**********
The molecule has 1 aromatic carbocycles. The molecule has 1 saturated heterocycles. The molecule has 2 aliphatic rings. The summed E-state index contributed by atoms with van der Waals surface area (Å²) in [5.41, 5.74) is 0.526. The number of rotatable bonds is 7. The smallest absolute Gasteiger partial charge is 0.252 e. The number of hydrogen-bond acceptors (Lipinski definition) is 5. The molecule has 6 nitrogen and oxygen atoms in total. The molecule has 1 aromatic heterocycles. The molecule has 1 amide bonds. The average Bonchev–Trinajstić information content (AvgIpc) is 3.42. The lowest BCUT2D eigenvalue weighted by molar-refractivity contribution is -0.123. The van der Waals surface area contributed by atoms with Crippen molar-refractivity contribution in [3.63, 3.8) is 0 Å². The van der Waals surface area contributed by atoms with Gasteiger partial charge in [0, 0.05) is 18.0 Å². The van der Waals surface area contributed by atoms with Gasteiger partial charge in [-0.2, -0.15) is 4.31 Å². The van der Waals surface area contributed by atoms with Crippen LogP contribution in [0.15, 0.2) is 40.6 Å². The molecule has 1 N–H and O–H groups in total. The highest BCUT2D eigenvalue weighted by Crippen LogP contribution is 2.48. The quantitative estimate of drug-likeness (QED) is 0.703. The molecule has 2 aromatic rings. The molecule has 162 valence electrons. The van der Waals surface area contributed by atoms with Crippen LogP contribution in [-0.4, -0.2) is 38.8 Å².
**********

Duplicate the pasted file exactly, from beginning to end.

The molecule has 1 aromatic carbocycles. The molecule has 1 saturated heterocycles. The molecule has 2 aliphatic rings. The summed E-state index contributed by atoms with van der Waals surface area (Å²) in [5.41, 5.74) is 0.526. The number of rotatable bonds is 7. The smallest absolute Gasteiger partial charge is 0.252 e. The number of hydrogen-bond acceptors (Lipinski definition) is 5. The molecule has 6 nitrogen and oxygen atoms in total. The molecule has 1 aromatic heterocycles. The molecule has 1 amide bonds. The average Bonchev–Trinajstić information content (AvgIpc) is 3.42. The lowest BCUT2D eigenvalue weighted by molar-refractivity contribution is -0.123. The van der Waals surface area contributed by atoms with Crippen molar-refractivity contribution in [3.63, 3.8) is 0 Å². The van der Waals surface area contributed by atoms with Gasteiger partial charge in [0, 0.05) is 18.0 Å². The van der Waals surface area contributed by atoms with Gasteiger partial charge in [-0.2, -0.15) is 4.31 Å². The van der Waals surface area contributed by atoms with Crippen LogP contribution in [0.15, 0.2) is 40.6 Å². The molecule has 1 N–H and O–H groups in total. The highest BCUT2D eigenvalue weighted by Crippen LogP contribution is 2.48. The quantitative estimate of drug-likeness (QED) is 0.703. The molecule has 2 aromatic rings. The molecule has 162 valence electrons. The van der Waals surface area contributed by atoms with Crippen LogP contribution in [-0.4, -0.2) is 38.8 Å².